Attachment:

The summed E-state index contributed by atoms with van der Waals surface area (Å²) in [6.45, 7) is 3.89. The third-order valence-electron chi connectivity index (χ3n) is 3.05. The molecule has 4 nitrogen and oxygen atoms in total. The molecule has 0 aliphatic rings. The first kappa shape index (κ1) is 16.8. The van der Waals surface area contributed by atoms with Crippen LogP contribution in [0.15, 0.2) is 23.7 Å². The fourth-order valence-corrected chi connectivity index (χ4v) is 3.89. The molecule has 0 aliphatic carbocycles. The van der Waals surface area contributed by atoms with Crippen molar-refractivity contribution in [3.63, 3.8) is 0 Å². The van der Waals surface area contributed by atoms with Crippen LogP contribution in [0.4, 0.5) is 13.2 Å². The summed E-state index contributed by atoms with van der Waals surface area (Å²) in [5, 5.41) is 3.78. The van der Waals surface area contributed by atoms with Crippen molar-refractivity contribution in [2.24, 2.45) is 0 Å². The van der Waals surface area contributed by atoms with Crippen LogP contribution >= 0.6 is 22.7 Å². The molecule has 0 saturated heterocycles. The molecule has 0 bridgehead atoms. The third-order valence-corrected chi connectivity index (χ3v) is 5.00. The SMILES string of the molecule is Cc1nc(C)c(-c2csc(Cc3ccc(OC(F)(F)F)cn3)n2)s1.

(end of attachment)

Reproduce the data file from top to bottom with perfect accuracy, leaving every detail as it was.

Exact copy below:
The summed E-state index contributed by atoms with van der Waals surface area (Å²) in [6.45, 7) is 3.89. The third-order valence-electron chi connectivity index (χ3n) is 3.05. The molecule has 4 nitrogen and oxygen atoms in total. The molecule has 0 aliphatic rings. The first kappa shape index (κ1) is 16.8. The van der Waals surface area contributed by atoms with Crippen LogP contribution in [0.15, 0.2) is 23.7 Å². The fourth-order valence-corrected chi connectivity index (χ4v) is 3.89. The molecule has 0 aliphatic carbocycles. The van der Waals surface area contributed by atoms with Crippen molar-refractivity contribution in [3.63, 3.8) is 0 Å². The van der Waals surface area contributed by atoms with Crippen LogP contribution in [0.4, 0.5) is 13.2 Å². The summed E-state index contributed by atoms with van der Waals surface area (Å²) in [5, 5.41) is 3.78. The van der Waals surface area contributed by atoms with Crippen molar-refractivity contribution in [2.24, 2.45) is 0 Å². The van der Waals surface area contributed by atoms with Crippen LogP contribution >= 0.6 is 22.7 Å². The molecule has 0 saturated heterocycles. The molecule has 0 bridgehead atoms. The third-order valence-corrected chi connectivity index (χ3v) is 5.00. The SMILES string of the molecule is Cc1nc(C)c(-c2csc(Cc3ccc(OC(F)(F)F)cn3)n2)s1.